In Johor, BN believes Tg Piai win turned fortunes around

Ben Tan
Barisan Nasional supporters are pictured at SJK(C) Cheow Min during the Tanjung Piai by-election, Pontian November 16, 2019. — Picture by Shafwan Zaidon

JOHOR BARU, March 5 — Johor Barisan Nasional (BN), especially its largest component Umno, has always been confident that support for the coalition in the state would slowly return despite losing its grip on the southern state since the historic 14th general election (GE14).

According to well-placed state Barisan Nasional (BN) sources, the BN coalition, especially Umno, were enjoying good support in most parts of Peninsula Malaysia after many people had lost confidence in Pakatan Harapan’s (PH) administration.

“The sentiments were positive for BN, more so in Johor, where many were disgruntled at the administration of the state under PH.

“After about a year since GE14, most Umno divisions in the state were seen to be motivated in moving their grassroots supporters despite the odds that were earlier placed upon the party with the 1Malaysia Development Berhad (1MDB) probe last year that saw the seizure of the party’s assets,” said a source, who is privy to state Umno affairs, to Malay Mail recently.

He said that last year’s Umno-PAS alliance and its Muafakat Nasional charter had actually set the path and it was also tested in the following Tanjung Piai by-elections that saw PH being hammered after BN took more than a 15,000 majority.

In last November’s Tanjung Piai by-election, the parliamentary seat was returned to BN’s fold, with the former ruling coalition securing up to 75 per cent of votes, including from several Chinese-majority voting streams.

BN’s candidate Datuk Seri Wee Jeck Seng from MCA received 25,466 votes to bag a majority of 15,086 over PH’s Karmaine Sardini from Parti Pribumi Bersatu Malaysia, who received 10,380 votes.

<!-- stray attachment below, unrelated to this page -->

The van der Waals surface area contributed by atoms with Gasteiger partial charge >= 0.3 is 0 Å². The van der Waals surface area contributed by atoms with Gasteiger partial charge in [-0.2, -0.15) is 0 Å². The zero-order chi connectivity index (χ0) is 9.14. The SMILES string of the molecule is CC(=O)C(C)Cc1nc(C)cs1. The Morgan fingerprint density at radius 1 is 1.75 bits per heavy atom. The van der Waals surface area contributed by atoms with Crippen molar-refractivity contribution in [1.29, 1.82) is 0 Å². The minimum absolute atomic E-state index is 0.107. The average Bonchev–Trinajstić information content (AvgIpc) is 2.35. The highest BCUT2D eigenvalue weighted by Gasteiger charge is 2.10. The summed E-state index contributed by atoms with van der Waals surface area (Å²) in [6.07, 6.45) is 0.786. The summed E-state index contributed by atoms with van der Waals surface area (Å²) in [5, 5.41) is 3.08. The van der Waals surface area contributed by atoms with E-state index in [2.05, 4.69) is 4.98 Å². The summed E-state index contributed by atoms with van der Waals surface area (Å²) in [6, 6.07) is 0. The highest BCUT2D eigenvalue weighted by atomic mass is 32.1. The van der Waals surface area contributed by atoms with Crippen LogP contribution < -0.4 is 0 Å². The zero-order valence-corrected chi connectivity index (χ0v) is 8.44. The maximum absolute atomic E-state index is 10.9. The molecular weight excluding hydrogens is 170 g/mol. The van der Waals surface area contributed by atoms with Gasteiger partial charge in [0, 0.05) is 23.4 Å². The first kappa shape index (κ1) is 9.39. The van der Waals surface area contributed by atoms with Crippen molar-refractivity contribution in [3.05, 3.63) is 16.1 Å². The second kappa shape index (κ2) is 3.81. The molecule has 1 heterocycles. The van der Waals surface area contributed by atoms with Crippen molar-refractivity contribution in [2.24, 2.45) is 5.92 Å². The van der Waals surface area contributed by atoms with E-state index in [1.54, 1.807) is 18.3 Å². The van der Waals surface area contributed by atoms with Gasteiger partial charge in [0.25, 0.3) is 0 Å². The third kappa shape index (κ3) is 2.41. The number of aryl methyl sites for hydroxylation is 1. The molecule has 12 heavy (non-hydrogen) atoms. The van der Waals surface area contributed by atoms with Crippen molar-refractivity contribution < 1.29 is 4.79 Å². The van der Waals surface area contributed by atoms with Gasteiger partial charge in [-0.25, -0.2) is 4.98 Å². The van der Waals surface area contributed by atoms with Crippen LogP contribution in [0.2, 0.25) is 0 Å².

The same source, who was instrumental in the Tanjung Piai by-election campaign, said the results were a big moral boost for BN.

“Based on the stunning win, especially with the swing in Chinese votes, we believe that the voters were disenchanted with PH’s unfulfilled pledges, poor communications and leadership as well as generally unhappy about the state of the economy.

“The Chinese vote switched despite expectations that BN’s vicarious partnership with PAS and scandals involving Datuk Seri Najib Razak would alienate non-Malay voters,” said the source, adding that Tanjung Piai’s victory was a clear sign for PH that the next general election may see the then ruling coalition lose federal power.

The Umno source also corroborated a Malaysiakini report on Monday that said PH’s loss at Tanjung Piai had set off alarm bells, especially in Parti Pribumi Bersatu Malaysia (Bersatu), that saw the party move away from PH and align itself to the Umno, PAS and BN to secure federal power last weekend.

However, another source said that this was not something new as PH had known that its support was dwindling since it took federal power, even among its Chinese voters.

“I believe that PH, especially Bersatu, had known about the matter even before the Tanjung Piai by-election.

“For PH, it may be a matter of pride as who in their right mind will admit that they are losing popularity after winning the May 2018 polls.

“But the Tanjung Piai by-election was a clear indicator that something urgent must be done and at the same time it was also what the future held for Bersatu in PH if it soldiered on with the coalition,” said the source on condition of anonymity due to his position in Umno.

The same source also pointed out that the PH alliance between Bersatu and DAP, PKR and Parti Amanah Negara (Amanah) was not united in their goals and lacked direction.

He claimed that DAP itself failed to understand the Malays, thus making the country repressive in some ways.

“Perhaps Bersatu members, who were once also from Umno, saw that the Umno-PAS Muafakat Nasional charter was a unifying force for the Malays and Muslims in the recent Tanjung Piai by-election.

“At the same time, we also supported MCA who contested the parliamentary seat that proves that the Muafakat Nasional cooperation did not in any way compromise the concept of power-sharing nor was it racially biased,” said the source, adding that the victory in Tanjung Piai may have triggered a possibility of disagreement from Bersatu members towards DAP.

Last week, a total of 28 state assemblymen from BN, PAS and Parti Pribumi Bersatu Malaysia secured a simple majority in Johor to take over the state government from Pakatan Harapan, following a similar development in Putrajaya.

Subsequently, Umno’s Datuk Hasni Mohammad took his oath of office as Johor’s 18th mentri besar amid a political impasse enveloping the rest of the country.

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